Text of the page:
Beanpole

Beanpole ★★★★★

Wounds are still raw in Leningrad in the aftermath of World War II. Two young friends, Iya and Masha, are rebuilding their lives in the shattered and barely functioning city. While each woman is fiercely independent, they approach life differently. Iya, a veteran’s hospital nurse with post-concussion syndrome, suffers paralyzing seizures made worse by stress and anxiety. Through kindness to others she finds some solace and manages to persevere. Having spent time on the front lines of the war, Masha is an active manipulator who takes what she wants from life and others. She is brutally honest, direct and practical. Both women are barely hanging on. To heal they have each other to look to, but that is not their style.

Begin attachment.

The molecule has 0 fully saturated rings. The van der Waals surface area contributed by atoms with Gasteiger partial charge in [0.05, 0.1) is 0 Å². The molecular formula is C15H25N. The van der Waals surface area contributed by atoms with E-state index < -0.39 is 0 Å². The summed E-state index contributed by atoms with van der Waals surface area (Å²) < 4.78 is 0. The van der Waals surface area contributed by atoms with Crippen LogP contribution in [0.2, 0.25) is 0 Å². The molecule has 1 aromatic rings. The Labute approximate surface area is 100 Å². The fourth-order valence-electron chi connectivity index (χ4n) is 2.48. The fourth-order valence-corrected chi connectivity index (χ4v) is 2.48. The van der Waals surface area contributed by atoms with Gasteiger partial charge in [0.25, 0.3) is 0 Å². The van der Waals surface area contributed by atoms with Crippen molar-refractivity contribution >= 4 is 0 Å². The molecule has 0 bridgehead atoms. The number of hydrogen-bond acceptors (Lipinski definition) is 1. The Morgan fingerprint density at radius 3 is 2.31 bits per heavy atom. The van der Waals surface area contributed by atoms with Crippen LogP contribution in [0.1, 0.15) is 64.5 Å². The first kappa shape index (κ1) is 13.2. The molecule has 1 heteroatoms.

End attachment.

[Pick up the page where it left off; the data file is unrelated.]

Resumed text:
Women speak up and men take a backseat in this authentic, heart-rending, colorful and resonant account of the tragic consequences of war. There are many deep, emotionally charged and enlightening discussions between the characters. There are amazing scenes I will long remember including one with Masha twirling in a borrowed emerald dress like Cinderalla lost in her unlikely dream of escape. The chemistry between Masha and Iya is palpable as an electric current. Beanpole is based on the writing of Svetlana Alexievich, a Nobel Prize winner and author of The Unwomanly Face of War. Seen at the Mayan theater in Denver.

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